2014: Mexican Senate approved a comprehensive reform of the law against human trafficking. Senators Adriana Davila of the National Action Party (Partido Accion Nacional) who is the President of the Senate’s Committee Against Trafficking in Persons, and Angelica de la Pena of the Party of the Democratic Revolution (Partido de la Revolucion Democratica), who is the President of the Senate Commission on Human Rights, stated that this law will target anyone that has ANY connection with trafficking. The penalties have been increased to 30 years of imprisonment and fine up to 60,000 days’ worth of the minimum wage. The sanctions will increase by 50% when the offender is a public officer, has a family relationship with the victim, or inhabits the same house or is one of the members of the lodge or civic organization that takes care of trafficking victims. These offenses are even more aggravated if the victim is 12 years or less of age.10

  • Australia

    To combat child sexual exploitation, Australia laws not only combat nationals within the country, but also makes it an offense for Australians who are in other countries as well. The offenses include: engage in sexual activity with children under 16 years of age in foreign countries, benefit or encourage the commission of a child sex tourism offense, groom or procure a child for sexual activity, to possess, control, produce, distribute or obtain child abuse material, and to prepare or plan a trip as a child sex tourist. Australians who commit such offenses overseas can be investigated and prosecuted under Australian law. The penalties for these offenses include imprisonment for up to 25 years for individuals and fines up to $825,000 for corporate bodies. 16

    In parliament’s winter sitting, the Australian Government introduced the Modern Slavery Bill 2018. It requires entities with annual turnover greater than $100 million to report on the risks of modern slavery in both their operations and supply chains.18

  • Brazil

    2016: Brazil made a significant advancement in efforts to eliminate the worst forms of child labor. The Government approved a new anti-trafficking in persons law that criminalizes child trafficking for labor and sexual exploitation; adopted a Federal Pact for the Eradication of Forced Labor to strengthen the implementation of forced labor policies at the state level and increase information sharing and interagency coordination; and established a national coordination body to collect data on forced labor and human trafficking cases. Criminal law enforcement officials initiated 950 cyber investigations on the commercial sexual exploitation of children. In addition, the Government developed a monitoring system for the National Program to Eradicate Child Labor, allowing state and municipal governments to track program targets.17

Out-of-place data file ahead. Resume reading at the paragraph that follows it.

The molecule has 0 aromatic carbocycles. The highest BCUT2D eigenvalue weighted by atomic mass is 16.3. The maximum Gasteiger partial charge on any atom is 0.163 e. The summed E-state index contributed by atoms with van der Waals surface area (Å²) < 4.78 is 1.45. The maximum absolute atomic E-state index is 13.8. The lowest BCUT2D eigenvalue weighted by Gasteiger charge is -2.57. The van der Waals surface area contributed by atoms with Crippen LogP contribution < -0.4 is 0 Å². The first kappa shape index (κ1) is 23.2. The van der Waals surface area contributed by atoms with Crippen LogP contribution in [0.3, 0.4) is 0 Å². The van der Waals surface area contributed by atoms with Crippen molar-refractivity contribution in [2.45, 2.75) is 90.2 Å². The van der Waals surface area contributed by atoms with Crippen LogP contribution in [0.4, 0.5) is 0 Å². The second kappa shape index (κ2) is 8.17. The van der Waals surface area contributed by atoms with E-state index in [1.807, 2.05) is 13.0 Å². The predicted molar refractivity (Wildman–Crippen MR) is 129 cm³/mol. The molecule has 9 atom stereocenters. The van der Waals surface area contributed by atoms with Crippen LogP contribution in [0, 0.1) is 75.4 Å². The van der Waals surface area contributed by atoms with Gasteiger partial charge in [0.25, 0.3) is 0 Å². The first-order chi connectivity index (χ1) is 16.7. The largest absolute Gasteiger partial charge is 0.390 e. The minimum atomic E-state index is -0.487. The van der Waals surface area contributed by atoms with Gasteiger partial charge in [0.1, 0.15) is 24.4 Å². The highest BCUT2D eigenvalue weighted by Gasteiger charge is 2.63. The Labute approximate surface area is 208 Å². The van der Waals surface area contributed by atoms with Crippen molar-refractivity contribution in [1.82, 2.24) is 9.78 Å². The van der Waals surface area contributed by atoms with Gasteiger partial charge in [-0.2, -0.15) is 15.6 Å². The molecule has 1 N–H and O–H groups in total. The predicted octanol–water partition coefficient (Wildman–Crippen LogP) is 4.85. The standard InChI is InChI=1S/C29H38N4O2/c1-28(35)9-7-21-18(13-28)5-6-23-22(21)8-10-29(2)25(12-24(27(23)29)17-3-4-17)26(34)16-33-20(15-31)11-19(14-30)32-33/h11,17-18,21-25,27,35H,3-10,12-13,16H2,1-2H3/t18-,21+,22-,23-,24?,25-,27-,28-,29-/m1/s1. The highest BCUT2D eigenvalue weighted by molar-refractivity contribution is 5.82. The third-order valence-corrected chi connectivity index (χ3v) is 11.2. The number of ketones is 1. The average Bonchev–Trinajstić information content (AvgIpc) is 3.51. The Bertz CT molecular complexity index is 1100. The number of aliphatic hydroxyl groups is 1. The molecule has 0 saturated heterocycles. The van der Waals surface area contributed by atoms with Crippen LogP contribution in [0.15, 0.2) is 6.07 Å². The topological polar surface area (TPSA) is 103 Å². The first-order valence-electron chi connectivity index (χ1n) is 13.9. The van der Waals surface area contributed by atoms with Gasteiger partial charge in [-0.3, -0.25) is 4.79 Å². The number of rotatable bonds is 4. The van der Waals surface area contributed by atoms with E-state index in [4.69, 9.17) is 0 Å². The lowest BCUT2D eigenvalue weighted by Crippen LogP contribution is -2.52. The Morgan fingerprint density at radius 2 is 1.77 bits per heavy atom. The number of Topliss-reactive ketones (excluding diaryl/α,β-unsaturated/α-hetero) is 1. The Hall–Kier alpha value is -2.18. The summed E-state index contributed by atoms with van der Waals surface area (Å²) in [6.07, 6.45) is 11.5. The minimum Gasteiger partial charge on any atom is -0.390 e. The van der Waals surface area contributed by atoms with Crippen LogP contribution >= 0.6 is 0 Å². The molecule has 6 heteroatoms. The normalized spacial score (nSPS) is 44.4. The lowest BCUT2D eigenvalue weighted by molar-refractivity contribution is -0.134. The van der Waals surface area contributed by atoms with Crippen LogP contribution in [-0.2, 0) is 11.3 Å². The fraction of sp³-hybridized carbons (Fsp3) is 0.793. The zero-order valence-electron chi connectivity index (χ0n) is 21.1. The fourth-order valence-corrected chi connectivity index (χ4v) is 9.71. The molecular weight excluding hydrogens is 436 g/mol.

• Germany

    2009: The Federal Ministry for Family Affairs is financing a model project exploring ways of supporting women and children victims who want to leave the sex trafficking industry by providing training services and counseling.

  • Sweden

    The Kvinnofrid law makes it illegal to buy sex from women and girls and the trafficking of them. The punishments are on the buyers, not the prostituted. 5

  • Denmark

    As of 1999, the Danish Criminal Code ensures that sex and labor trafficking of adults AND children is a severe criminal offense. The National Action Plan Against Trafficking and the Danish Anti-Trafficking Centre both assist trafficking victims and help them get treatment and assistance from authorities.3

  • European Union

    The ILO Convention No. 182 is framed by the Convention on the Rights of the Child and defines a child as all person under the age of 18. 2004: The Council Framework Decision on Combating the Sexual Exploitation of Children and Child Pornography was instilled and focuses on action plans to stop child trafficking and child pornography.8

  • Norway

    Appointed the Ministry for Children and Family Affairs as the leading institution to specifically handle the issue of child trafficking.8